"The quest for a moderate Islam may be futile", says Theodore Dalrymple, reviewing Islamic Imperialism: A History by Efraim Karsh in City Journal. The review is worth reading in full, as indeed are all of Dalrymple's articles:
The week following the Muslim protests in London against the Danish cartoons—with marchers carrying signs calling for the beheading of infidels—other Muslims demonstrated to claim that Islam really meant peace and tolerance. While their implicit recognition that peace and tolerance are preferable to strife and bigotry did these Muslims personal honor, the claim regarding Islam was both historically and intellectually preposterous. Only someone ignorant of the most elementary facts could believe such a thing. From the first, Islam was a religion of pillage, violence, and compulsion, which it justified and glorified. And it is certainly not “the evident truth of the doctrine itself,” to quote Gibbon with regard for what, with characteristic irony, he called the primary reason for the rapid spread of Christianity throughout the civilized world, that explains the exponential growth of the Dar-al-Islam in its early history.
Muslims speaking to Western audiences say that Islam spread peacefully. In the past they did not feel the need to say this. They acknowledged that Islam spread by conquest, but argued that this proved that it was right, and furthermore, that conquest of territory for Allah is not the same as conquest of territory for personal gain.
It is important, of course, to distinguish between Islam as a doctrine and Muslims as people. Untold numbers of Muslims desire little more than a quiet life; they have the virtues and the vices of the rest of mankind....But the fact that many Muslims are not fanatics is not as comforting as some might think...
In his new book, Islamic Imperialism: A History, Professor Efraim Karsh does not mince words about Mohammed’s early and (to all those who do not accept the divinity of his inspiration) unscrupulous resort to robbery and violence, or about Islam’s militaristic aspects, or about the link between Islamic tradition and the current wave of fundamentalist violence in the world. The originality of Karsh’s interpretation is its underlying assumption that Islam was, from the very beginning, a pretext for personal and dynastic political ambition, from the razzias against the Meccan caravans and the expulsion of Jewish tribes from Medina, to the siege of Vienna a millennium later in 1529, and Hamas today.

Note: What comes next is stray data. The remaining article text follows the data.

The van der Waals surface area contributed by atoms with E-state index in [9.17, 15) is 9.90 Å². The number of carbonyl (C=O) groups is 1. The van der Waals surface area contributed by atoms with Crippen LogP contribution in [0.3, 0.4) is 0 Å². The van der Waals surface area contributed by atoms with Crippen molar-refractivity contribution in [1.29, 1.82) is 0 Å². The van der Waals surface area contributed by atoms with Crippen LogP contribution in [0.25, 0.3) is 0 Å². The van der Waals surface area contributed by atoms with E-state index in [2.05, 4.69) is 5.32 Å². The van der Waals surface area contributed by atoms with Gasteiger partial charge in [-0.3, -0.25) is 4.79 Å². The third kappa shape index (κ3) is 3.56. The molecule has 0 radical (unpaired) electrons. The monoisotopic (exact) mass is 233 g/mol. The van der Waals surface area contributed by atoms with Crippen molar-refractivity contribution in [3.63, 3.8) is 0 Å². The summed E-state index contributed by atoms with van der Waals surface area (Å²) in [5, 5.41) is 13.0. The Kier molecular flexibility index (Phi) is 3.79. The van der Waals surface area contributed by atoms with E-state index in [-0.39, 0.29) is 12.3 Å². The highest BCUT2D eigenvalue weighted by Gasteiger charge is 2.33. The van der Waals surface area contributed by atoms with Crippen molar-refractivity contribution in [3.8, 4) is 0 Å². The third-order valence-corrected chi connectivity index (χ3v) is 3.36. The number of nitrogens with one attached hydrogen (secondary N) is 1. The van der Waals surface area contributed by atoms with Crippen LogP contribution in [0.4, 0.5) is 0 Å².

I hesitate to rush in where so many better-informed people have hesitated to tread, or have trodden before, but I would put it like this. The urge to domination is nearly a constant of human history. The specific (and baleful) contribution of Islam is that, by attributing sovereignty solely to God, and by pretending in a philosophically primitive way that God’s will is knowable independently of human interpretation, and therefore of human interest and desire—in short by allowing nothing to human as against divine nature—it tries to abolish politics. All compromises become mere truces; there is no virtue in compromise in itself. Thus Islam is inherently an unsettling and dangerous factor in world politics, independently of the actual conduct of many Muslims.
I agree wholeheartedly. As Ibn Warraq said, there are moderate Muslims but there is no moderate Islam. A distinction should be made, not between fundamentalist and moderate Islam, or between Islam and "Islamism", but between Islam the ideology and Muslims the people. Muslims may or may not practise Islam. To the extent that they practise it, they are a danger to society. If they do not practise it, or practise only certain rituals, but do not renounce it, the true Islam remains intact for the next generation to discover.
The fundamental question is whether Islam as a private faith would still be Islam, or whether such privatization would spell its doom. I think it would spell its doom. In this sense, I am an Islamic fundamentalist. The choice is between all and nothing.
A bleak conclusion, but a realistic one.